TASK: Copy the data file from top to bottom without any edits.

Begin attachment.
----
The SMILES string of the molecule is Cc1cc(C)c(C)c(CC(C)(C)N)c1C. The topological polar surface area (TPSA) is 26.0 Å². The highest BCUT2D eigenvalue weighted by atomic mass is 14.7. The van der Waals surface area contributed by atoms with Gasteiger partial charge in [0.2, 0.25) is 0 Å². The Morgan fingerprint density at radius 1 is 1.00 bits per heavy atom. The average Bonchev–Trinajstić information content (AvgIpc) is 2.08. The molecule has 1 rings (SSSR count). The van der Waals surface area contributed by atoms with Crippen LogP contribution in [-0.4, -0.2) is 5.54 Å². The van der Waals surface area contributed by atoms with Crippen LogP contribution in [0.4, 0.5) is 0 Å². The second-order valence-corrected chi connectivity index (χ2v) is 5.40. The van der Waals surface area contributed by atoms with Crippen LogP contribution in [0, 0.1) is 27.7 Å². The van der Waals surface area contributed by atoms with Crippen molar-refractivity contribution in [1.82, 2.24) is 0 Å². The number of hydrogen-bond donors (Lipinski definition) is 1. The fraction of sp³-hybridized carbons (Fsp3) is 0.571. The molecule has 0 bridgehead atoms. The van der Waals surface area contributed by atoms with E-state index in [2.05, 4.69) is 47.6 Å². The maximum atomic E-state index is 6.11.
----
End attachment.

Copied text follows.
The SMILES string of the molecule is Cc1cc(C)c(C)c(CC(C)(C)N)c1C. The topological polar surface area (TPSA) is 26.0 Å². The highest BCUT2D eigenvalue weighted by atomic mass is 14.7. The van der Waals surface area contributed by atoms with Gasteiger partial charge in [0.2, 0.25) is 0 Å². The Morgan fingerprint density at radius 1 is 1.00 bits per heavy atom. The average Bonchev–Trinajstić information content (AvgIpc) is 2.08. The molecule has 1 rings (SSSR count). The van der Waals surface area contributed by atoms with Crippen LogP contribution in [-0.4, -0.2) is 5.54 Å². The van der Waals surface area contributed by atoms with Crippen LogP contribution in [0.4, 0.5) is 0 Å². The second-order valence-corrected chi connectivity index (χ2v) is 5.40. The van der Waals surface area contributed by atoms with Crippen LogP contribution in [0, 0.1) is 27.7 Å². The van der Waals surface area contributed by atoms with Crippen molar-refractivity contribution in [1.82, 2.24) is 0 Å². The number of hydrogen-bond donors (Lipinski definition) is 1. The fraction of sp³-hybridized carbons (Fsp3) is 0.571. The molecule has 0 bridgehead atoms. The van der Waals surface area contributed by atoms with E-state index in [2.05, 4.69) is 47.6 Å². The maximum atomic E-state index is 6.11.